Building Collaborative Capacity for Policy Change
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Building Collaborative Capacity for Policy Change



Slides from a Keynote address at the Rural Policy Leadership Institute, Dallas, TX, April 8, 2013

Slides from a Keynote address at the Rural Policy Leadership Institute, Dallas, TX, April 8, 2013



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    Building Collaborative Capacity for Policy Change Building Collaborative Capacity for Policy Change Presentation Transcript

    • Building Collaborative Capacity forPolicy Change Scott Hutcheson Rural Policy Leadership Institute Energizing the Rural Policy Voice April 8-10, 2013
    • Key Themes for Tonight What’s Changed? The Power of Networks Story of Network Development Characteristics of Effective Policy Networks Building Collaborative Networks Using Strategic Doing
    • Our World of Our Grandparents First Curve – Prosperity & productivity driven by vertical hierarchies Prosperity occurred at a rate theworld had never before experienced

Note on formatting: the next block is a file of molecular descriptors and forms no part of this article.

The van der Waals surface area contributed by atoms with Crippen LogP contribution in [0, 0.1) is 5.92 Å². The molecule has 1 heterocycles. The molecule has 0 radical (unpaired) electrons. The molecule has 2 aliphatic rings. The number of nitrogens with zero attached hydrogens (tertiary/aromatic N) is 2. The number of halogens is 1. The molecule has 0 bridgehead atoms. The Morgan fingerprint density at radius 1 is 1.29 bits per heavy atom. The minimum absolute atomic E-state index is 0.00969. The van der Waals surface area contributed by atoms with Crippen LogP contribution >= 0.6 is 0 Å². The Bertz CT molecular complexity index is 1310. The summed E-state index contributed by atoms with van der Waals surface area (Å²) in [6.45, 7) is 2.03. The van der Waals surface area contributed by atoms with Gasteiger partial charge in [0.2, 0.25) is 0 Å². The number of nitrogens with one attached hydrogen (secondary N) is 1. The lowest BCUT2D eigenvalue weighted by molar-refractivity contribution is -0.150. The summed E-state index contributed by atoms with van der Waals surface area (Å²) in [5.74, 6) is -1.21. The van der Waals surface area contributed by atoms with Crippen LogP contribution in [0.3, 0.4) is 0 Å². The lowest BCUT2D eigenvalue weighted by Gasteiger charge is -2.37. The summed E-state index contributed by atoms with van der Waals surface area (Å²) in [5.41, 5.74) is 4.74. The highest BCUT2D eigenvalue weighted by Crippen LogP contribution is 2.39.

• The S Curve Caught Up with OurGrandparents Source: Ed Morrison, Distributed under a Creative Commons 3.0 license.
    • The 1st and 2nd Curves Second Curve: Productivity is Driven By Networks First Curve: Productivity was Driven By Hierarchies Source: Ed Morrison, Distributed under a Creative Commons 3.0 license.
    • The “2nd Curve” Is Where OurGrandchildren Will Find Success
    • Changing Models for GettingThings Done 1928 2011 Fewer than 60 all working Over 1,750 hardly any working for Warner Brothers for Warner Brothers
    • Changing Models for GettingThings Done
    • Changing Models for Getting Things Done? Philanthropy Townships Workforce Economic DevelopmentSocial Service Cities/Towns Healthcare Counties FedsState Higher Education Public Safety Education Agriculture 17
    • Successful Communities &Organizations Are Getting ThingsDone in New & Different WaysThey are movingfrom hierarchiesto networks
    • We Building Capacity byBuilding Networks Effective organizations are built on connections. Better connections mean better opportunities.
    • Two Components of a Network Nodes LinksPeople, groups, Relationships,or organizations flows, or transactions
    • The Power of Networks:Networks Make Us Smarter
    • The Power of Networks:Networks Are Efficient 20 people in a network each contributing 1 hour per week toadvancing the network’s agenda equals a .5 FTE professional